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Nationalism and conservatism, additionally, are two powerful weapons almost all populists use and they consider globalization a manipulative initiative. The most menacing and power-thirsty megalomaniacal populists use even the religious right to meet political ends by raking up theological debates. After highlighting the issues— some genuine and some preposterous— a populist leader presents himself as the only solution. He makes a cult personality because of his demagoguery, reductive solutions to complex issues, and utopic vision of the greatness of his nationhood and divisiveness. When such a person gets to the highest office in his country, the first casualty becomes democracy itself, then institutions, and lastly a slew of political witch hunts emanate to no end in sight against those who come in his way.

To put the above abstract depictions in perspective, let’s see some major examples. Orban in Hungary after three terms in office has razed not only democracy but his opponents as well. In his recent manipulation of elections, there seems a clear indication that on which path he would take his country.Jair Bolsonaro in Brazil and Rodrigo Dueterte in the Philippines didn’t do anything different. Nevertheless, with the rise of two figures— Donald Trump who came from the oldest democracy and richest country on the planet, and Narendra Modi, who represents the largest democracy on earth— populism took an unprecedented force and momentum. They both epitomize all the worst forms of divisive, vindictive, and cultish traits. While the USA survived some of Trumpian onslaughts— the 6 January 2021 attack on Congress, the attack on media freedom and judiciary—  thanks to its resilient institutions, India seems to be going on a precarious trajectory for its institutions have to carry the load of an organized fascist party spearheaded by a dangerous man.

Today, in the name of Akhund Bharat, Muslims are attacked with impunity and RSS members who are the BJP supporters openly call for Muslim genocide. Of course, it takes days only to get submitted an FIR, let alone action in any form when you are a Muslim in India. Both judiciary and the media toe the line of the Modi-led government that holds ironclad sway over power. critical voices, Muslims, journalists, and rights activists are targeted, intimidated, and cowed when they come in the way of the Modi-fication of India from a secular country to Hindu Rashtra (a country exclusive to Hindus). From Arundhati Roy to Shashi Tharoor and others have rightly lamented the rotten system shrouded in fascist ideology effected by a ruthless demagogue whose hands are coloured in the blood of thousands of innocent Muslims and Christians.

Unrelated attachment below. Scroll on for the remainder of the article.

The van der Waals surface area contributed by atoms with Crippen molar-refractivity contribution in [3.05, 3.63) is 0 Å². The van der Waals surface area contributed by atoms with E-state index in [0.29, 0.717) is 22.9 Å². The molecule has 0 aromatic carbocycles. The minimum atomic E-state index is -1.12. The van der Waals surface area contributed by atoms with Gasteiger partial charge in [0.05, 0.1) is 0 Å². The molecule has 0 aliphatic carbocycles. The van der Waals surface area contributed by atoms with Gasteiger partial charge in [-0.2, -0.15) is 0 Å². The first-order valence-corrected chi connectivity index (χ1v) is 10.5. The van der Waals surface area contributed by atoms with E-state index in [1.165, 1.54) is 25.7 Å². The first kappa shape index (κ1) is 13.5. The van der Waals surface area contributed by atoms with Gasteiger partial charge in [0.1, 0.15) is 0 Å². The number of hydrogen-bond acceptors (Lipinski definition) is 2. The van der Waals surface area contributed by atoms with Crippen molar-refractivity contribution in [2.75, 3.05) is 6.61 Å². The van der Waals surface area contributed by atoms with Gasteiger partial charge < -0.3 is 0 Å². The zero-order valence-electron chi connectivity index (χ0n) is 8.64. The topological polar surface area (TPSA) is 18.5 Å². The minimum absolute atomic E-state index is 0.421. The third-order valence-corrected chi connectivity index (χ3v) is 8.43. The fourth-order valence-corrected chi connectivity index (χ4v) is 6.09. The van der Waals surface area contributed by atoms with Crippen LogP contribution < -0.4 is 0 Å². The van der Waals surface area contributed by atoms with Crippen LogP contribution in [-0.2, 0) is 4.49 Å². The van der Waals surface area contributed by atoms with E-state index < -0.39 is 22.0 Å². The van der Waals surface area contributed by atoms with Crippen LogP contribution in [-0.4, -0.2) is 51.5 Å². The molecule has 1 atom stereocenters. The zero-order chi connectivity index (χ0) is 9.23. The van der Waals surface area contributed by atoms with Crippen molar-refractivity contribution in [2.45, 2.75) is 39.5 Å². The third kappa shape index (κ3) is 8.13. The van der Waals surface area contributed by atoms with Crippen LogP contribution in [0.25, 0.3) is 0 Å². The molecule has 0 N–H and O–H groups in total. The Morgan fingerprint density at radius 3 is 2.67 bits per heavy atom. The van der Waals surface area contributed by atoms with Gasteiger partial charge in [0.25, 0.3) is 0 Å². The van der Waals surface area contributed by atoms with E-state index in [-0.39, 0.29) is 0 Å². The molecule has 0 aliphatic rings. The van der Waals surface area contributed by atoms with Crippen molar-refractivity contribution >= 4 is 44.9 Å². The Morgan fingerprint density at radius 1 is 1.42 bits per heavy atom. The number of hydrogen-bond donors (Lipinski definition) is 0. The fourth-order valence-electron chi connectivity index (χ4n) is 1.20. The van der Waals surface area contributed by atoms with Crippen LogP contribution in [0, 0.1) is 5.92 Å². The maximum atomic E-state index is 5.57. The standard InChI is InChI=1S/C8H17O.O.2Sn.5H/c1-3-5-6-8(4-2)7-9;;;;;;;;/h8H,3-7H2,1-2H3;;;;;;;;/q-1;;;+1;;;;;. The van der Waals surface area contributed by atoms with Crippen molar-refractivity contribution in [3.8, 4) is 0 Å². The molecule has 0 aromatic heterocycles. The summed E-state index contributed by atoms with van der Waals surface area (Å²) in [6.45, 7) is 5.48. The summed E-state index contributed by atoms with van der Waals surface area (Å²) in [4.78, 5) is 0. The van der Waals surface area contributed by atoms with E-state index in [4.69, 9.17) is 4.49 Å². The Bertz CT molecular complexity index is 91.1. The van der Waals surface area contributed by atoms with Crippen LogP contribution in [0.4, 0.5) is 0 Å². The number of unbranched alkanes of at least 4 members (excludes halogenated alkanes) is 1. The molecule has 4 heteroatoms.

In Pakistan, Imran Khan’s self-serving claims despite being democratically ousted from power are on full display consuming netizens who find his message immune to scrutiny or question. Both judiciary and the Army rubbished his claims, but he and his supporters live in a parallel universe where what he says supersedes data, facts, and ground realities. His sausage of religion with arcane jingoism deranges any thinking person.

Interestingly, all his populist claims have been put on the back burner, and a purported conspiracy has been brought to the fore in spite of being debunked by the judiciary and the army. What makes everything hopeless is the state of the youth who find no alternative— to be fair with them, legitimately so— to their leader. It is a matter of shame for a country of 225 million that there is no one who is a genuine politician. The only rationality behind dynastic politics comes from Bilawal when he said to the CNN host that this life chose him not vice versa. I wish he could understand how absurd that comment seems to be.

If the opposition doesn’t order their rank and file, the cult of Imran Khan will sweep them aside like what Modi did in India. The two major parties haven’t given Pakistan anything given their considerable time in power. Corruption still hovers around them whether one likes it or not. Personalized politics still festoons their rank and file.

In this milieu, Imran Khan has ignited a flame of change no matter how that is removed from reality, but it resonates among those who don’t have either an understanding or any other hope to cling to. The best way to save Pakistan from utter cataclysm is through the democratization of political parties and de-politicization of state institutions. At best, it seems Pakistan is now on the right path but it is a matter of time before the path gets crooked.

Nazim Uddin
Nazim Uddin
The writer is a freelance columnist